What to give up/ take up: 

1. Porn. If you suffer from porn addiction or just casually watching porn sign up for a web filtering site like Covenant Eyes/Net Nanny/CyberSITTER etc… or download the Overcome Porn 40 Day Challenge app.

2. Give up seeing others as objects. When you meet or see someone who tempts you to impurity or the thoughts of it, try to see them as a whole person, not just the sum of their body parts. Take notice that this person is a beloved child of God, a person with a network of family and friends who care about and cherish them… a person with dreams, hopes, hobbies, and past hurts… a person who is unique in their tastes and in their thinking and a person who is worthy of dignity and respect.

3. Any tv shows/movies/books/or music that may trigger any arousing thoughts. In this day and age it is incredibly hard to watch something or read something without running into some sort of graphically depicted sex scene but these are like adding ammunition to your brain. Once a thought or image is there it will stay there and may reappear randomly days or moths later. It’s just like that really embarrassing thing you did when you were younger that loves to pop up at random moments for no reason. If you don’t want the random flash mob of tempting images or thoughts then stay away from the sources.

4. Friends who tempt you to commit lust or tease you about your chaste beliefs or anyone for that matter with whom you find yourself in a manipulative or casual sexual relationship. (I.E. get rid of your friends with benefits, booty callers, late night sexters, cyber Skypers, Netflix and Chillers etc…) You are worth more respect than that and so are they.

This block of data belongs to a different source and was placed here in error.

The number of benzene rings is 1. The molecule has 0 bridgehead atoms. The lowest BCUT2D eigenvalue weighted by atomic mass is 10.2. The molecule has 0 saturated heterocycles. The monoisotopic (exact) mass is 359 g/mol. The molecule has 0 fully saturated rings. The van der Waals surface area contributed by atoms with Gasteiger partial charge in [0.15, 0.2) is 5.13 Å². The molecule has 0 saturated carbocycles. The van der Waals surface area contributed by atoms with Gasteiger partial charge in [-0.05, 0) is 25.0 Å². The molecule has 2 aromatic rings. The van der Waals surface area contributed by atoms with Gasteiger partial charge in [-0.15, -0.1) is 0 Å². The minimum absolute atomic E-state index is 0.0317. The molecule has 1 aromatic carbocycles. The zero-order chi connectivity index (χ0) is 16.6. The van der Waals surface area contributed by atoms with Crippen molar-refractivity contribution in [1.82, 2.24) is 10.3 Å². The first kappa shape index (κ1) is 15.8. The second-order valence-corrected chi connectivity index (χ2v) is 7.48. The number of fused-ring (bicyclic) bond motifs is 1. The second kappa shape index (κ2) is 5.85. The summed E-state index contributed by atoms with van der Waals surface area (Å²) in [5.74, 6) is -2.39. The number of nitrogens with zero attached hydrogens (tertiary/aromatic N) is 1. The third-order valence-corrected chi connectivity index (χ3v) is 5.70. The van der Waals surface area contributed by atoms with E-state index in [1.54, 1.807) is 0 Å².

5. Fantasizing. Whenever you are tempted to fantasize about someone or something, have a go-to prayer for purity memorized or kept somewhere with you at all times, so you can recite it as soon as the thought arises. Engage your brain into doing other tasks that will force you to concentrate and so keep it from wandering. Or check out Wrath #10.

6. Take up the recovering addict’s sense of “alertness”. Those who have overcome addictions can tell you that one key step in keeping clean is the practice of constant and conscious awareness. They know that if they go to a place where they used to “give in” to their vices, they will be tempted to relapse again no matter how long they have been clean. They pointedly avoid the places and people that associate with their old addiction. Just like recovering alcoholics don’t go into bars, you don’t allow yourself to go into situations that could tempt you to fall. Some examples could be going out alone with an old flame (always include a 3rd party if you know you are weak), staying at your boy/girlfriend’s house overnight, or, if you are in a relationship, talking to that co-worker you are attracted to (anymore than necessary). Know your weaknesses and steer clear of obvious temptations.